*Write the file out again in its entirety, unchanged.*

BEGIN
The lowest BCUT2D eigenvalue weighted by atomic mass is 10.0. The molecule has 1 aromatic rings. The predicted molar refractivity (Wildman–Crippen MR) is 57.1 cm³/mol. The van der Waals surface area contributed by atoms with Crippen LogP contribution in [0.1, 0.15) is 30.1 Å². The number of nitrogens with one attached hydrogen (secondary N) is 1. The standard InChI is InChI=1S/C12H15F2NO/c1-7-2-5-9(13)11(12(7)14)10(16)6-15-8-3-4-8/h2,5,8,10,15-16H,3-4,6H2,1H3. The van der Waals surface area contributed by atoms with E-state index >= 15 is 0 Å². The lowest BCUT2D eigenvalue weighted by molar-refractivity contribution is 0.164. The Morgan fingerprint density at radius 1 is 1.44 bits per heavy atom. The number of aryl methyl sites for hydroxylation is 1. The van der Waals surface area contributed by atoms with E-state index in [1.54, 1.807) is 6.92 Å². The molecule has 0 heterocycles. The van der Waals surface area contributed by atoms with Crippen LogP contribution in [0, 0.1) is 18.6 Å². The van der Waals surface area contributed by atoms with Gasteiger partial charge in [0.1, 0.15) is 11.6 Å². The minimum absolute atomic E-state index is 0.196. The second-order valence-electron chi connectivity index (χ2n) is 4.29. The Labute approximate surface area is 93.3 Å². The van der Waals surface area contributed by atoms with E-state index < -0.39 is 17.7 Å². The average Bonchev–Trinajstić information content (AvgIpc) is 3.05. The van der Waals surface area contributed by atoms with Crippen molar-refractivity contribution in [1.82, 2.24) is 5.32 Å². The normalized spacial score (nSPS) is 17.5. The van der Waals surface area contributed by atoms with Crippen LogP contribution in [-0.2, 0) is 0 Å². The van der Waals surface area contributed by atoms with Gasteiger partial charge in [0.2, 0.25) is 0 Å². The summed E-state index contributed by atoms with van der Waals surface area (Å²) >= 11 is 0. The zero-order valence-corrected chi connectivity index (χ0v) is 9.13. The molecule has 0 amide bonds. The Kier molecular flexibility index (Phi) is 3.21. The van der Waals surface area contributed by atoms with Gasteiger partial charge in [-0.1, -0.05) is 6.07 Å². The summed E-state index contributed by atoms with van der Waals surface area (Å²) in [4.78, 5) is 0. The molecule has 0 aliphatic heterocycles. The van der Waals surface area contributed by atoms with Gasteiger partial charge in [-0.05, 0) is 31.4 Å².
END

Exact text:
The lowest BCUT2D eigenvalue weighted by atomic mass is 10.0. The molecule has 1 aromatic rings. The predicted molar refractivity (Wildman–Crippen MR) is 57.1 cm³/mol. The van der Waals surface area contributed by atoms with Crippen LogP contribution in [0.1, 0.15) is 30.1 Å². The number of nitrogens with one attached hydrogen (secondary N) is 1. The standard InChI is InChI=1S/C12H15F2NO/c1-7-2-5-9(13)11(12(7)14)10(16)6-15-8-3-4-8/h2,5,8,10,15-16H,3-4,6H2,1H3. The van der Waals surface area contributed by atoms with E-state index >= 15 is 0 Å². The lowest BCUT2D eigenvalue weighted by molar-refractivity contribution is 0.164. The Morgan fingerprint density at radius 1 is 1.44 bits per heavy atom. The number of aryl methyl sites for hydroxylation is 1. The van der Waals surface area contributed by atoms with E-state index in [1.54, 1.807) is 6.92 Å². The molecule has 0 heterocycles. The van der Waals surface area contributed by atoms with Crippen LogP contribution in [0, 0.1) is 18.6 Å². The van der Waals surface area contributed by atoms with Gasteiger partial charge in [0.1, 0.15) is 11.6 Å². The minimum absolute atomic E-state index is 0.196. The second-order valence-electron chi connectivity index (χ2n) is 4.29. The Labute approximate surface area is 93.3 Å². The van der Waals surface area contributed by atoms with E-state index < -0.39 is 17.7 Å². The average Bonchev–Trinajstić information content (AvgIpc) is 3.05. The van der Waals surface area contributed by atoms with Crippen molar-refractivity contribution in [1.82, 2.24) is 5.32 Å². The normalized spacial score (nSPS) is 17.5. The van der Waals surface area contributed by atoms with Crippen LogP contribution in [-0.2, 0) is 0 Å². The van der Waals surface area contributed by atoms with Gasteiger partial charge in [0.2, 0.25) is 0 Å². The summed E-state index contributed by atoms with van der Waals surface area (Å²) >= 11 is 0. The zero-order valence-corrected chi connectivity index (χ0v) is 9.13. The molecule has 0 amide bonds. The Kier molecular flexibility index (Phi) is 3.21. The van der Waals surface area contributed by atoms with Gasteiger partial charge in [-0.1, -0.05) is 6.07 Å². The summed E-state index contributed by atoms with van der Waals surface area (Å²) in [4.78, 5) is 0. The molecule has 0 aliphatic heterocycles. The van der Waals surface area contributed by atoms with Gasteiger partial charge in [-0.05, 0) is 31.4 Å².